Conscious Capitalism: A Radical Model of Corporate Philanthropy

Conscious Capitalism: A Radical Model of Corporate Philanthropy
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I recently came across a fascinating new model for accelerating corporate philanthropy in a radically different way. In my 25 years of business, this is one of the most intriguing opportunities I've seen. It is utterly transformative.

Corporate social responsibility is actually on the rise at the moment. Pledge 1% is supported by Salesforce Chairman and CEO, Marc Benioff, who is quoted as say "companies can do more than just make money, they can serve others".

Richard Branson's B Team supports 100% Human at Work. Conscious Capitalism has an annual summit for CEOs and Presidents to explore how to create supportive cultures within their organizations. Still, a new venture brings Wall Street, CEOs and non-profits together in a way that signals a pivotal time in U.S. history.

Celadon Financial Group is a full-service, independent broker dealer that has been providing trade execution solutions for financial institutions and other professional investors in the U.S. and abroad since 1986. Celadon provides multiple investment-related services. The most eyebrow-raising one, however, is offered through Caritas Partners, their philanthropic trading division. Caritas Partners is managed by two veteran New York Stock Exchange specialists, Richard C. Naso and Donald Powell, and focuses on serving public companies that choose to buy back their own stock. Stock repurchase is currently a particularly popular practice, as many of the country's largest companies are holding record amounts of cash, and buying back their own stock has long been considered one of the best ways to increase a company's overall strength.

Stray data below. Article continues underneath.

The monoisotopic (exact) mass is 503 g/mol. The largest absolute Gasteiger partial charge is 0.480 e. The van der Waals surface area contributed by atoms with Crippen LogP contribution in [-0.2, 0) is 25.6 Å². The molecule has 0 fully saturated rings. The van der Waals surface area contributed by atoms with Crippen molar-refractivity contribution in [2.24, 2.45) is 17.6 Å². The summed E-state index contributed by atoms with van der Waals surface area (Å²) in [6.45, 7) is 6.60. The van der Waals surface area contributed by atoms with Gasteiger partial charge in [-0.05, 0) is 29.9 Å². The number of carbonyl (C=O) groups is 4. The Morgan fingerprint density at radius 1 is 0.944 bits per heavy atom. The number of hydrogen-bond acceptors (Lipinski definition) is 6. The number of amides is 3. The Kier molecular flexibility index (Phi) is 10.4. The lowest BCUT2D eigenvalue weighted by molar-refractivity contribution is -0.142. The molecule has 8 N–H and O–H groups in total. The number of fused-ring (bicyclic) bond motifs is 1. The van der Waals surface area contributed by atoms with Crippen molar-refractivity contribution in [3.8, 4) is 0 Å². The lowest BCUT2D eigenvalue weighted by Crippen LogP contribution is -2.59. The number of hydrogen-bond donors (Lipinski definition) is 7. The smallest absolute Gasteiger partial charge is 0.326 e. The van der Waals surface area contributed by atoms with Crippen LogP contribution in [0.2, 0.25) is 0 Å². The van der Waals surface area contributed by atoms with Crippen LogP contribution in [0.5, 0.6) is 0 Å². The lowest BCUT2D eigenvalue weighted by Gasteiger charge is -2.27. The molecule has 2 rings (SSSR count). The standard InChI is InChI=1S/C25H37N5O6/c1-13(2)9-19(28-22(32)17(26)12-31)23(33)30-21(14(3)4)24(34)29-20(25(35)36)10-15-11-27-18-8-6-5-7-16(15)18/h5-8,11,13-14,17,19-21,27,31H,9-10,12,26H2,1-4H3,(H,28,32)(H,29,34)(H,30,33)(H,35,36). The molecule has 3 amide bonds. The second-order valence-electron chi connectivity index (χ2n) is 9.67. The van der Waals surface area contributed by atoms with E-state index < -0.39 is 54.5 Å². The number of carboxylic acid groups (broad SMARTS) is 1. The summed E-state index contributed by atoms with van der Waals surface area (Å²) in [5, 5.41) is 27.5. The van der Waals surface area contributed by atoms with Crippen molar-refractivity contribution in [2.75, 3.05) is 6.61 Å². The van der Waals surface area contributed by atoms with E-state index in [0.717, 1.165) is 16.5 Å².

What is so different about Caritas Partners? Many firms on Wall Street compete for share buyback business.

Caritas is unique because it works with public companies to advance their corporate social responsibility goals by contributing a predetermined portion of its brokerage commission to a qualified charity selected by the client. In addition, a company also gets to choose how much of a commission Caritas may collect. The higher the commission, the greater the percentage of the commission that Caritas donates to charity on the client's behalf.

I said it was radical, did I not?

Commissions range from a penny and a half per share, from which 5% gets donated, to five cents per share, which yields a 40% donation. Since the percentage of the donation increases with the per share rate, the amount of the donation can increase exponentially.

The client may donate to one of many qualified charities with which Caritas Partners already collaborates, or to one of their own choosing. Caritas Partners has opened this philanthropic trading model to asset managers of nonprofit organizations including nonprofit organizations with internal asset management operations. This model creates a sustainable stream of mission-related revenue to support these organization's fund development efforts.

All transactions are executed through Celadon Financial Group. Rather than relying solely on algorithms to determine strategy like most other firms, Caritas take a personalized approach for each and every client, even going so far as to advise a change of course in the middle of a trading day. There is a fully transparent audit trail, as well as an option to publicly promote a company's use of the Caritas Partners program through joint communication platforms.